Health Pioneer Goes Hi-Tech To Improve Children’s Health

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Multi-media “edutainment” and phone Apps provide new ways to learn about health and nutrition

Elson Haas, Preventive Medical Marin

Elson Haas, MD

“I healed myself,” Haas said. “It’s important to me to help kids who also need healing though healthy lifestyle.”

As a child, growing up in Michigan during the 1950s, Elson Haas, MD admits that he was overweight and burdened with daily allergies. The son of a businessman and grocer, Haas was no stranger to the candy counter and cookie aisle in his family’s store. Processed foods, sweets and what we today refer to as “junk food” were quite common in the young Haas diet.

But during the 1970s and ‘80s—after completing medical school and moving to California, Haas began a journey toward better health through improved lifestyle of diet changes and regular exercise. As he lost weight, his allergies cleared and he became more creative with writing books and teaching. As part of the process along the way, Dr. Haas discovered an innovative high-tech way to help today’s children do the same, using a combination of media and technologies.

“I healed myself,” Haas said. “It’s important to me to help kids who also need healing though healthy lifestyle.”

Haas is Founder and Medical Director of the Preventive Medical Center in Marin ( ), based in San Rafael, CA, where he has practiced integrative and preventive medicine for 30 years. Since his early days in Marin, he has authored 10 books on nutrition, health and detoxification, and he is currently writing a book on the future of the healthcare system.

With his long-time friend and business partner, Bethany Argisle, Haas formed a companion enterprise focused on children’s health—Seasons Studios ( ) where they and their team have produced a number of books and CDs on subjects of children’s anatomy and body function, nutrition, health, and care for the environment.

“Anatomix Comix™” is a comic and songbook that teaches children and families about their body systems using animation and sing-along songs. Recently, Seasons Studios released an App with nine of the Anatomix Comix songs for the iPhone and iPad.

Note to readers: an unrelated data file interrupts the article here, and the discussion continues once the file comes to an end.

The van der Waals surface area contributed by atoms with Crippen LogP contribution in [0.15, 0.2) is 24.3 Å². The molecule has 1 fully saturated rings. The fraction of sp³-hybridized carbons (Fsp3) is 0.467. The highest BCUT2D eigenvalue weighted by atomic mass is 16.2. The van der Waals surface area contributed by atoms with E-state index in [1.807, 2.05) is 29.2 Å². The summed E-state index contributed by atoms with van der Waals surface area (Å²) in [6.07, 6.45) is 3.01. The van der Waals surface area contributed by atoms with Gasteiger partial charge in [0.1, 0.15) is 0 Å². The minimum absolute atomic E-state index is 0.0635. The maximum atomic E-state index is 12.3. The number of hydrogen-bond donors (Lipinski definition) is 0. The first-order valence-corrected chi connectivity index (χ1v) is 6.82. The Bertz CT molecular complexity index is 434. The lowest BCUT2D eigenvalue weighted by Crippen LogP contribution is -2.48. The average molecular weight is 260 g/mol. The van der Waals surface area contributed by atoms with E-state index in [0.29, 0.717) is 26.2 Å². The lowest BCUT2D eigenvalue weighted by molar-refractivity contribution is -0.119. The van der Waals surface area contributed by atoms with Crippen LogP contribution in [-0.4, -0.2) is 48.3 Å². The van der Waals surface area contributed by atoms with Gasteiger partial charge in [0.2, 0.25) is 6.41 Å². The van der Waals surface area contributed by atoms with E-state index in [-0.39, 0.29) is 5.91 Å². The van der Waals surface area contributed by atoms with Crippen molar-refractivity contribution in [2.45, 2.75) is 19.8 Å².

Haas says the apps and songs educate children in a fun and entertaining way--to clean up bad habits, improve their diets, get regular exercise, and generally adopt an overall healthier approach to life.

Haas, with his own lifelong weight challenges, believes that our current epidemic of childhood obesity along with many other serious chronic health issues stem from our insatiable promotion of unhealthy foods and lifestyles coupled with an unwarranted belief that self-perpetuated damage to the body can be readily undone.

“There’s still a general belief that we can do whatever we want and the system is going to save us,” Haas said. “Currently, in the U.S., we pay a lot more money per person than other developed nations for health care and we have less to show for it (in terms of positive results).”

Sometimes using the persona “Dr. Sun,” Haas heads out to schools to provide health tips through a live performance of the Anatomix Comix. Plans are under way to begin introducing the Anatomix Comix (apps and all) into the California public school system. “The music and visuals are a big learning tool,” Haas said.

Haas taps into his creative side to author books and help work on educational tools for kids, including the images and songs. While the “Anatomix Comix” songs and apps are designed for children of all ages and are available on iTunes, they are specifically oriented toward reaching younger children, K through second grade.

Seasons Studios, the educational product company that Haas created with longtime collaborator and partner Bethany Argisle, worked with mobile app developer RipplFX ( to create the sing-and-dance-along songs as apps. These songs touch on many anatomical topics, with titles like “Let’s Be Doctors,” “Muscle Man,” “B-B-B-B-Bones,” “Breathe In, Breathe Out,” “Thump Thump,” “Chew Chew,” “You’ve Got a Lotta Nerves,” “Give Me Some Skin,” and “Finally Feet.”

These animated songs, co-written by Haas, are upbeat and informative. The interactive visuals offer simple tips about maintaining a healthy body.

“Most of us get to be 40 or 60 years old and problems arise such as high cholesterol, elevated blood sugar, and the body’s general degeneration,” Haas said. “It’s important to ask how we can protect our health and delay or even prevent those problems from arising. It comes down to a healthier lifestyle and healthier habits. Reaching out to young people is important so they can get on the right path.”

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Julie Dietz
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